The Rules of Attraction: In the beginning, Shannyn Sossamon’s character gets viciously date raped...or does she? James Van Der Beek is a misunderstood, impoverished drug dealer. Ian Somerhalder is the hot gay guy who’s moping after Van Der Beek. Kip Pardue is unconvincing as a recently-returned-from-fucking-everything-in-Europe ex-boyfriend. Why would anyone line up to fuck Pardue? He looks like he asks customers if they want fries with that order. Russell Sams is underused and a standout as Dick, Somerhalder’s occasional lover. Sams acts drunk and obnoxious better than anybody else and drunk and obnoxious is the main theme! Roger Ebert was gushing on his television show that “no college boys on Earth would ignore half-naked coeds making out in a lesbian fashion.” Obviously, this is going on Ebert’s top shelf right next to Mulholland Drive. In fact, there’s so many stark nekid girlies in this, I’m guessing Avary went to a strip club and asked everybody to come be in his movie. I have faith most real coeds aren’t this stupid despite what slimy creep Brett Easton Ellis pens.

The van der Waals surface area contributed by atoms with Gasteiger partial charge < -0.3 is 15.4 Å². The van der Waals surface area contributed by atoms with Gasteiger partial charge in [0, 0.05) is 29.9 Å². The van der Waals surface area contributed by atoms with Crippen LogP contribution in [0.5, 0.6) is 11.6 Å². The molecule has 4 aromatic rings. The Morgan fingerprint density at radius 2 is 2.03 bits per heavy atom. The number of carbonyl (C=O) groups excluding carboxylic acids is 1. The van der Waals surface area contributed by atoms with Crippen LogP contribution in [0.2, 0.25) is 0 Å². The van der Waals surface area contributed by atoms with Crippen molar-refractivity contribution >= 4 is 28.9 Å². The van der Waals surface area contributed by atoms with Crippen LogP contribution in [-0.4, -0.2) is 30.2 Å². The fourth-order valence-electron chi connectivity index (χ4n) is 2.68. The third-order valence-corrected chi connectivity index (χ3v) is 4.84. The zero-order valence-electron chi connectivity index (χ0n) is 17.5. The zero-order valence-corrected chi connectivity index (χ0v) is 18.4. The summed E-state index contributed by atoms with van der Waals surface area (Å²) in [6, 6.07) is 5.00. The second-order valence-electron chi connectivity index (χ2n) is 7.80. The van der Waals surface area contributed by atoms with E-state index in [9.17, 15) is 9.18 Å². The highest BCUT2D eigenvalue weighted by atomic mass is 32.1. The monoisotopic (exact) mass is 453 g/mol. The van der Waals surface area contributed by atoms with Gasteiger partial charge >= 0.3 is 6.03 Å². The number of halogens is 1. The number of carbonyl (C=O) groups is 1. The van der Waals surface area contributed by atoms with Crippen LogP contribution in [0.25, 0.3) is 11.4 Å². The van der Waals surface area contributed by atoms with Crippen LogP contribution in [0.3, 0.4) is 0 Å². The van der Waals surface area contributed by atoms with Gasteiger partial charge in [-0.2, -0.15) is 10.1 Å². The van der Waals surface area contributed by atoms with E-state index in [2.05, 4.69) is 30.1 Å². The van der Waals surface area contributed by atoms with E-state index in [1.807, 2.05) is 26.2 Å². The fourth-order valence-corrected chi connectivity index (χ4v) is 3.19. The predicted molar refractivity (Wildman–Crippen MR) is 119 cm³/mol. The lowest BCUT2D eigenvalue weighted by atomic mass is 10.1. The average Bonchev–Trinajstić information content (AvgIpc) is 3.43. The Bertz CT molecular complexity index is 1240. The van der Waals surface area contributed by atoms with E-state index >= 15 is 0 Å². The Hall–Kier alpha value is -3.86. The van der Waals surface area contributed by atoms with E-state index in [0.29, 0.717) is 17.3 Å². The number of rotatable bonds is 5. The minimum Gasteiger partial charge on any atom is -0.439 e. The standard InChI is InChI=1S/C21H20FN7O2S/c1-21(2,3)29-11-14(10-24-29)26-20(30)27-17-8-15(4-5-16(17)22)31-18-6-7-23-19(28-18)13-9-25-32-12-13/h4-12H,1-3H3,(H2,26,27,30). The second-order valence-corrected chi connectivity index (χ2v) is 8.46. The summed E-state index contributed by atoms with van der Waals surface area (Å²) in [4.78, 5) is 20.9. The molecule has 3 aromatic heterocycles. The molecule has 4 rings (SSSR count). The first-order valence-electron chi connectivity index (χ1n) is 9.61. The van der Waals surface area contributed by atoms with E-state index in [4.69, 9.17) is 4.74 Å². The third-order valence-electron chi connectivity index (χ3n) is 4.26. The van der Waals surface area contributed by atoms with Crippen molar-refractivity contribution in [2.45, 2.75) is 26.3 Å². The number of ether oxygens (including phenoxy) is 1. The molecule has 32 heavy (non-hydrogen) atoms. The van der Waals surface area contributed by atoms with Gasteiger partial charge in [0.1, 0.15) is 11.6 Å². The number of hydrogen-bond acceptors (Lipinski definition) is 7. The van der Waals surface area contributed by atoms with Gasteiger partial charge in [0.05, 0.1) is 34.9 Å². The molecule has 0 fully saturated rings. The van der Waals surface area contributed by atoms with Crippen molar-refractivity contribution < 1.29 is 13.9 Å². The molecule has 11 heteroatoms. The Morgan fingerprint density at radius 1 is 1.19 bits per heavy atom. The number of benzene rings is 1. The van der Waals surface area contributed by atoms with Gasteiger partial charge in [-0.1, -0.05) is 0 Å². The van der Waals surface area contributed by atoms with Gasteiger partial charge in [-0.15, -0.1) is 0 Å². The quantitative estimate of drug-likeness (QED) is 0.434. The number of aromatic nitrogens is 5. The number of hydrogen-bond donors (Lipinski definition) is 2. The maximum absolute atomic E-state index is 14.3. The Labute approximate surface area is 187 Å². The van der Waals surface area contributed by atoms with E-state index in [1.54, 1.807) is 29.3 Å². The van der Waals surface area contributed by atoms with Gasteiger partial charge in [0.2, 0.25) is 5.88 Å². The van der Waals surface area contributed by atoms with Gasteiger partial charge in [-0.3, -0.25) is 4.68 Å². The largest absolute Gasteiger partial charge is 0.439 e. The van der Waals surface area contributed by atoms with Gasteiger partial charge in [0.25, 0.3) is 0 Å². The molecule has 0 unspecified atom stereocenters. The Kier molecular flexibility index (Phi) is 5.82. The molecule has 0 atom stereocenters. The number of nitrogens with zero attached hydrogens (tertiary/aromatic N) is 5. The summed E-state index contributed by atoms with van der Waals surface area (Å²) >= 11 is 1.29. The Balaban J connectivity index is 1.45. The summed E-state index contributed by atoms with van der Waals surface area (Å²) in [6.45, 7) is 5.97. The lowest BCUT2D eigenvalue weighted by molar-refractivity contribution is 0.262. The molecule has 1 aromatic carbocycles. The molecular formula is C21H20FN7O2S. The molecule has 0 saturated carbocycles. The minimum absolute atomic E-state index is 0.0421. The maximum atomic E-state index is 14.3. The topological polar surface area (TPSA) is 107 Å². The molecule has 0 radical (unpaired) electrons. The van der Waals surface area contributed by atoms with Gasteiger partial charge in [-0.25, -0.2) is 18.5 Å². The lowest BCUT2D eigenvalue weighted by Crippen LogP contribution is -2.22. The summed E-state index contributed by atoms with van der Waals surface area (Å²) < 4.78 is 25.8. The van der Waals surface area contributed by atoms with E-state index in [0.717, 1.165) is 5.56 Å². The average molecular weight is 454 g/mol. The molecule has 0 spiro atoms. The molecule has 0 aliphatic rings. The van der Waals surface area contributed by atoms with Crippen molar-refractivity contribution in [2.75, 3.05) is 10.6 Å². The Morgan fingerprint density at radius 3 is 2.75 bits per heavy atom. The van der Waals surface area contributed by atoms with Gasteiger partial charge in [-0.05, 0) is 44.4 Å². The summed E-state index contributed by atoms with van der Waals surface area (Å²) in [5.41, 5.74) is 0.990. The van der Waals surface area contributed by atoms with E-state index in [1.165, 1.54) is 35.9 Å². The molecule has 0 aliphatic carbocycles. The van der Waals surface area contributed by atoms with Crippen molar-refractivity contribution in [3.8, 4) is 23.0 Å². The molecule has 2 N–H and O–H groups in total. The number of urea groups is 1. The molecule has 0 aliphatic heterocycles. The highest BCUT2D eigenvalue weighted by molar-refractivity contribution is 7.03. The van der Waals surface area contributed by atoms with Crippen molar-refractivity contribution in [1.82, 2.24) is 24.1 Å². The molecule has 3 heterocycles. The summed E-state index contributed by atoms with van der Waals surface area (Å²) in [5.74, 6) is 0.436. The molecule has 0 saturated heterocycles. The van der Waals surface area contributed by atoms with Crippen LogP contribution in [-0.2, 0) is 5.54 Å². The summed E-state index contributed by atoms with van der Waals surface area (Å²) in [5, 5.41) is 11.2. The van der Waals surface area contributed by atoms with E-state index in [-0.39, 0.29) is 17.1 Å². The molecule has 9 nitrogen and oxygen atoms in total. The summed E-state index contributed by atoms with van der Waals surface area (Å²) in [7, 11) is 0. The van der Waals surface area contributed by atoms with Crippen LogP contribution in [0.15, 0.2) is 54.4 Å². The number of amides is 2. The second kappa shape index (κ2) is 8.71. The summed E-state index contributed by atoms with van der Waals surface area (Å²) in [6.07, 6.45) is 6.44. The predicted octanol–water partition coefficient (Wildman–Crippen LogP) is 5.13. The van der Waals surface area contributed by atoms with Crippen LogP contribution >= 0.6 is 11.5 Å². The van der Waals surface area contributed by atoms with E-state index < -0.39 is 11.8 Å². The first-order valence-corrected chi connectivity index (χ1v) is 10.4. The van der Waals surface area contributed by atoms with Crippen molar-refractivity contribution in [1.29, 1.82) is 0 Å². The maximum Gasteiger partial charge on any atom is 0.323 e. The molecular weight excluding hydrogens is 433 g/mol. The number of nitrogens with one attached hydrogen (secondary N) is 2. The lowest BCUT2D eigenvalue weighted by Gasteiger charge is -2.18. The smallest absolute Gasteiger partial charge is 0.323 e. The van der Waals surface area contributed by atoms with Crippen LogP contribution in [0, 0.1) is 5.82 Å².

Kissing Jessica Stein: All aboard the silly Greed Train for $elling Lesbian $tereotypes to $traight Men! Our conductor is Howard Stern.

The Ring: I don’t know what Jane Alexander or Brian Cox were doing in this - making a house payment? Naomi Watts manages to keep some of her clothes on. Renting videos can kill you and the “new” formula for horror flicks is to flash gross and unsettling images. Here’s the plot: BLOOD, SCARY FACE, BUGS!

We Were Soldiers: God help us, writer/filmmaker Randall Wallace is at it again. Mel Gibson gives one of his sloppiest performances as a stalwart commando who leads his “boys” into Vietnam. Since HBO hit the ball out of the park with Band of Brothers, these war pictures are just pathetic. And I’m a girl who likes war movies! Just buy Band of Brothers on DVD.

Black Hawk Down: Ridley Scott is Bruckheimer’s new bitch?! The man who made Alien and Thelma and Louise, spews out a celluloid mess about heat, dust, and bad lighting. See above.